Tips for Automating Yourself Into A New Job

By December 9, 2013Career

Tips for automatingTechnology. It can be your best friend, or your worst enemy, especially when you are looking for a new job. Even though you can perform your job search online at all hours of the day and night, the loss of human interaction can make you feel like you are sending your resume into a black hole.

The automated process of submitting a job application doesn’t stop when you hit send. It also continues when your prospective company receives your information, because today, most companies are using automated Applicant Tracking Systems (ATS) to decide whether or not they should consider you for an interview.

These ATS’s are designed to search through a job candidate’s resume or application for a pre-determined set of keywords that match the job description. So, instead of having a live person read your resume to get a sense of your qualifications, a computer is looking for reasons to disqualify you, based merely on the fact that your resume isn’t in the correct format or that you may not have the right keywords listed.

If you want to beat the system and actually get your resume in front of a person, it is important to keep the following tips in mind the next time hit “apply.”

  • Always read the job description before submitting your resume. Then tailor your resume so that it includes keywords or phrases from that description. For instance, if the description mentions wanting a candidate with 5-7 years of experience, make sure you list the number of years you have worked in your field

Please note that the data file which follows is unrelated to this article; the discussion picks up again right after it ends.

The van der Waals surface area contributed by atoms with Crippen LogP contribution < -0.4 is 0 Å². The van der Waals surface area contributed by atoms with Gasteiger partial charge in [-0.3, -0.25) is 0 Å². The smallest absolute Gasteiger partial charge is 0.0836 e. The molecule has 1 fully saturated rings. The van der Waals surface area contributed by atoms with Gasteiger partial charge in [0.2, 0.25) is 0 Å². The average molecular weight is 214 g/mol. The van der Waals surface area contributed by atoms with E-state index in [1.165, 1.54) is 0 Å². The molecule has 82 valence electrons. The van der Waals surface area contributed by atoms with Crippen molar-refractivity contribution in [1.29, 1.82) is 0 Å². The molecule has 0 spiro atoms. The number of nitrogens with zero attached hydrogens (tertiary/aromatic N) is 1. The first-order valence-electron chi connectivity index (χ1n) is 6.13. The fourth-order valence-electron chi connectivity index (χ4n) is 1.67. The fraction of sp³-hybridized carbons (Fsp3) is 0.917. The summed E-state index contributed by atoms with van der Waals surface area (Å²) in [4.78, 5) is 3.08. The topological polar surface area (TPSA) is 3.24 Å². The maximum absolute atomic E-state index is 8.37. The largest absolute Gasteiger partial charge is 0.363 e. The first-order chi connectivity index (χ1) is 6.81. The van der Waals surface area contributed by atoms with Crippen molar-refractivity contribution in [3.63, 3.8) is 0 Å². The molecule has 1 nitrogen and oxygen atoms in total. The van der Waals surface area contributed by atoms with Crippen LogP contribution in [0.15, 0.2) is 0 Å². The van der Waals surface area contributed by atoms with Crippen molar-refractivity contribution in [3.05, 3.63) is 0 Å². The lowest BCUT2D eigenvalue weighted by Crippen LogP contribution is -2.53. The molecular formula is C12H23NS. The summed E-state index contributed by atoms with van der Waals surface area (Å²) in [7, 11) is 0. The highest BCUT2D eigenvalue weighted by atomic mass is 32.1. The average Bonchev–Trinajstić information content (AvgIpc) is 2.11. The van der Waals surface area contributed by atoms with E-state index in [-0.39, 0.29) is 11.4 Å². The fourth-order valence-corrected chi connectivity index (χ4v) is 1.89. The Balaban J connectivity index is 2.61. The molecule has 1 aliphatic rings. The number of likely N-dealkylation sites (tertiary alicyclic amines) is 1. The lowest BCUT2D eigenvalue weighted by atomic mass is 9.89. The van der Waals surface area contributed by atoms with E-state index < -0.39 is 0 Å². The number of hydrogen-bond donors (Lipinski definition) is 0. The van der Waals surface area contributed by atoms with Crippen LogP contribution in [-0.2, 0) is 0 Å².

• Don’t over saturate your resume with keywords either. If you repeat keywords too often or pull direct lines from a description, the ATS will pick up on this and toss your resume in the no pile.
  • Since some companies may not put common industry vernacular into their ATS, always spell out and abbreviate common industry terms. This will ensure that no matter how you refer to your skill set or experience, the ATS will pick up the necessary information
  • Try to submit your resume in a text or .doc format. While a PDF ensures your formatting doesn’t change, some ATS’s cannot parse a PDF version accurately
  • Don’t use headers, footers or complicated formatting. This can also through off the ATS algorithms
  • If you have specific software or programming skills, do more than just list them.  Be sure to also include some detail about how much you know about the programs and how adept you are at using them
  • While infographics or graphically designed resumes are trendy in creative industries, save creative resumes for when you can email your resume directly to a person. Most ATS’s are not able to read these and will most like toss your resume because it thinks you are not qualified
  • Title your experience as Work Experience and list your employment by company, title, and then years. Some systems are designed to search for the company first and then search for title and years you held the job


Author Rick J. Stern

Entrepreneur Rick Stern built Xenegrade Corp with a focus on service to educational organizations. With an MBA from Simon School of Business at the University of Rochester and over 20 years continuing education management, his experience provides valuable insight into the needs, demands, and trends of the continuing education market.

More posts by Rick J. Stern

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